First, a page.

The saddle pictured is 1830's at the earliest and likely later. It is "typical" of the so-called American or wagon saddle of the first half of the 19th C. The saddle pictured in Steffen's work listed as Revolutionary War are taken from examples at Mt. Vernon. These saddles too appear to be (mostly) 19th Century. A couple are questionable and may be late 18th Century.
A review of period artwork shows a very different looking saddle from these types. The "Book of the Continental Soldier" shows two saddles dating from just before the Revolution. These are taken from Dennis Diderot's encylopedia. Two types are shown, viz. the "English" or so called flat saddle. The other is an officer's saddle. The distiction is significant. The officer's saddle is the descendent of the "Spanish" saddle, popular throughout western Europe from the 16th Century until the end of the 18th C. See Sylvia Locke's book, "The Royal Horse of Europe" and Dr. Deb Bennett's "the Conquerors" for several photographic examples of this type saddle. Major G. Tylden's "Horses and Saddlery" has an excellent example of a saddle of this type ridden by a Scottish officer in the rebellion of 1689. Baron DeKalb rode a very similar saddle during the Revolution. I believe this saddle is in the Smithsonian collections. All are of the Spanish type. If you noticed a similarity to a modern western saddle in the Diderot print this is no coincidence: it descended (through Mexico) from this Spanish type saddle. The Spanish saddle was used in the Spanish High School still famous in Europe today. The saddle (or its modern descendent is still being produced in Europe.
The English or flat saddle dates at least to the the end of the 16th Century and as the name suggests originated in England. It was the saddle of the working class until the advent of Thouroughbred racing in the 1st half of the 18th Century. Because of its lightness compared to the heavier Spanish saddle it was used exclusivly in racing. By the early years of the 19th C. the flat saddle had replaced the Spanish saddle among the genteel class, just as the Thouroughbred racehorse had replaced the "Spanish" ambling horse among the same class.
The flat saddle went through several evolutions to suit the American landscape, inluding a higher cantle like the one pictured. Another variation is the flat saddle with a cantle that sweeps down to support the thighs with knee rolls in front to lock the rider in. These are popularly called Plantation saddles (an early 20th C. term). They are still being custom made today in Kentucky and Tennesee.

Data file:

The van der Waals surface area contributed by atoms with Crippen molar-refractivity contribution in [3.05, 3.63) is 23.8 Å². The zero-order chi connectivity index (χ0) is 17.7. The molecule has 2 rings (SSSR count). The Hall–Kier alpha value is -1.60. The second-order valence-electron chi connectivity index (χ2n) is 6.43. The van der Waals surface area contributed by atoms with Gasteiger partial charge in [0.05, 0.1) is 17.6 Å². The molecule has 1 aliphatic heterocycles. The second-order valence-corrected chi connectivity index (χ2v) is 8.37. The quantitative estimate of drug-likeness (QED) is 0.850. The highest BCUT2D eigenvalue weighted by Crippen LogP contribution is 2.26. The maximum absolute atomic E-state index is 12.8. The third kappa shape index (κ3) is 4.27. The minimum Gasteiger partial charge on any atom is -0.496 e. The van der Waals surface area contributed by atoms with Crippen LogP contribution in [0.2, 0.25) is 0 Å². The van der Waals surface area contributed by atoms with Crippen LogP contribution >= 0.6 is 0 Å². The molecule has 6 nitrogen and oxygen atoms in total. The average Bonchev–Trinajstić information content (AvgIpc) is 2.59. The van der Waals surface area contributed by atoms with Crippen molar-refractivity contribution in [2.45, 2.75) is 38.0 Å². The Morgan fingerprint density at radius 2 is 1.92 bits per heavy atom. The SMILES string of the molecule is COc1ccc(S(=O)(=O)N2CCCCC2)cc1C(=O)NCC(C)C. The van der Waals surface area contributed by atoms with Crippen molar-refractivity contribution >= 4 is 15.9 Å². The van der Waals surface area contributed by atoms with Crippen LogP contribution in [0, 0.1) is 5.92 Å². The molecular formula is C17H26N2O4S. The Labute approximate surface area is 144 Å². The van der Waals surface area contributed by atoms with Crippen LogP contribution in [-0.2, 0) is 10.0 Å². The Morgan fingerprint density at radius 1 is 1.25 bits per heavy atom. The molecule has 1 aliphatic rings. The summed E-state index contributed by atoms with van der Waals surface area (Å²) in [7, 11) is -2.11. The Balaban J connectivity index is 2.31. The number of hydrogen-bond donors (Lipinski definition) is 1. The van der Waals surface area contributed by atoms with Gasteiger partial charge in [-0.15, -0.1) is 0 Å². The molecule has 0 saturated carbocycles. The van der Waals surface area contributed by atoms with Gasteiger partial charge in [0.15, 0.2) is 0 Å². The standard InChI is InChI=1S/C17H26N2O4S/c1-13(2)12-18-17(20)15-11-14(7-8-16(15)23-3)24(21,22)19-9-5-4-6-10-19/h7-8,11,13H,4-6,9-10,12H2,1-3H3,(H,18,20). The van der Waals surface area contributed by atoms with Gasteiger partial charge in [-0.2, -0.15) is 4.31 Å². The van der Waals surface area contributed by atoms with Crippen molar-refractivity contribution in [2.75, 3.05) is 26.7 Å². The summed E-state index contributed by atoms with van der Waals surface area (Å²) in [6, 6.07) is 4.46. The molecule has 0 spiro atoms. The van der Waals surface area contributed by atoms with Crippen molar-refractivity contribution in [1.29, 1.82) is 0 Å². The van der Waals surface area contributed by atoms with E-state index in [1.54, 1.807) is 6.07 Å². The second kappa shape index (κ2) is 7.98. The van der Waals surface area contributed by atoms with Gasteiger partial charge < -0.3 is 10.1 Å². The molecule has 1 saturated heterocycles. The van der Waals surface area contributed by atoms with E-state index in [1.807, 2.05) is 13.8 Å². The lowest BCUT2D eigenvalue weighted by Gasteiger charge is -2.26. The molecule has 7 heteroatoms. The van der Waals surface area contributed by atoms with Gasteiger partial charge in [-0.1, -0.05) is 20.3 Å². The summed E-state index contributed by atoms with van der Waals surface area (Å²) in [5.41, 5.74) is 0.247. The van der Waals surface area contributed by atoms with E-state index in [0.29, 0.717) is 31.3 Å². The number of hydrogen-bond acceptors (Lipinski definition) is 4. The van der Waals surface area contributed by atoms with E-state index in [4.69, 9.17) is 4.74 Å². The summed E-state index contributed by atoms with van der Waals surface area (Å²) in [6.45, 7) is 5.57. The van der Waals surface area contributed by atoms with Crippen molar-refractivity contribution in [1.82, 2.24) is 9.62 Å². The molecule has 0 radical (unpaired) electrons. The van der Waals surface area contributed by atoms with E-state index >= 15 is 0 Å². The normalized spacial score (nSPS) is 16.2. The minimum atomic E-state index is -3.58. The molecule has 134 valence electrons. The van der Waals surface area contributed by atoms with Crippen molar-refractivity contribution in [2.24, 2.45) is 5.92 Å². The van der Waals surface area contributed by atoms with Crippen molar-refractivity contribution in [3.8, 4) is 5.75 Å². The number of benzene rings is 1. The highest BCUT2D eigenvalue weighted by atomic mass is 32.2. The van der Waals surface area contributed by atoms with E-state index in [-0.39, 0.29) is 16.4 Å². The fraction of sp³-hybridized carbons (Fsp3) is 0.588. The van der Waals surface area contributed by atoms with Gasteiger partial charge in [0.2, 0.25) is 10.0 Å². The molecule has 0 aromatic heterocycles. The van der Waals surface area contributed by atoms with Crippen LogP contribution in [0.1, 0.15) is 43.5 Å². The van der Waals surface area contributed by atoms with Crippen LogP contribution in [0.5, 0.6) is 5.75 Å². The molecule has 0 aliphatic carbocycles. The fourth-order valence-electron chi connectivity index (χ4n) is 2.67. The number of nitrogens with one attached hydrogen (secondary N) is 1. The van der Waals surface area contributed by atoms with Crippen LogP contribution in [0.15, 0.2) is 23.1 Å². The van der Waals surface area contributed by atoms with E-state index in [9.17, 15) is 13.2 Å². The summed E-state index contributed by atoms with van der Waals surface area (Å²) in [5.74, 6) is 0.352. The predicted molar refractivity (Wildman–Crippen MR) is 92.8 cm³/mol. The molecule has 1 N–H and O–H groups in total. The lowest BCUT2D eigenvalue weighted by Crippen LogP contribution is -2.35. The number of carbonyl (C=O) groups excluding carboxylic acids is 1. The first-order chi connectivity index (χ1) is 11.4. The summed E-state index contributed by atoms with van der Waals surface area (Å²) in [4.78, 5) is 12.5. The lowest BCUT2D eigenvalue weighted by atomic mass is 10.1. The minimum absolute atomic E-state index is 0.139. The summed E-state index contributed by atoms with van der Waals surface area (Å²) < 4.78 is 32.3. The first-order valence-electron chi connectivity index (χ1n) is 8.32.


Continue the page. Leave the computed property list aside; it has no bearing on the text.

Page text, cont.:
To get a good idea of the 18th C. saddle the best place to look is period artwork. This can be difficult because the full skirts of the coat often hide the saddle. But there often good paintings, prints etc. that do show the saddle, usually with the owner or rider posing standing beside the horse. This is especially true of the race horse genre painting of the 1750, '60's and '70's. Stubbs is one artist that comes to mind, but there are many others. There is an interesting period French print of Washington standing beside his horse with the "typical" officer saddle of the period. Compare it with the Diderot Officer's saddle. There is also a cartoon of General Lee fleeing a British patrol. He is shown as a bumpkin by his wig and dress but also by his saddle, which is plainly shown because Lee is bouncing in the air above the saddle! The saddle is not that of an officer but a common riding saddle of the working class. The 18th C. viewer would have recognised this right away as another reinforcement of Lee as an inept officer. In Russel Bettie's book "Saddles" ther is a 1739 drawing from a French source showing an English saddle of the period.
Steffen is a wonderful source but as with any book where new ground is being broken there are bound to be mistakes. He was a pioneer in a field that has been too little tilled. Saddly he was fighting against the clock as he finished his book and died shortly after. He no doubt would have made corrections in a later edition if he had survived.
This is almost virgin soil and should prove very fertile with a little work and determination. To my knowledge there is no one in the field of Revolutionary War re-enacting who had made the effort to reproduce a correct period saddle. Most settle for a modern English saddle or an early 20th C. military officer's saddle (English or German). Find a saddle tree maker who can work from a picture (tough, I know but they are out there) and find a saddler who can cover the tree and voila! you may just be the first out there to do it right! The satisfaction and reward should be well worth the effort. Good luck in your quest.
Charles F. Winchester
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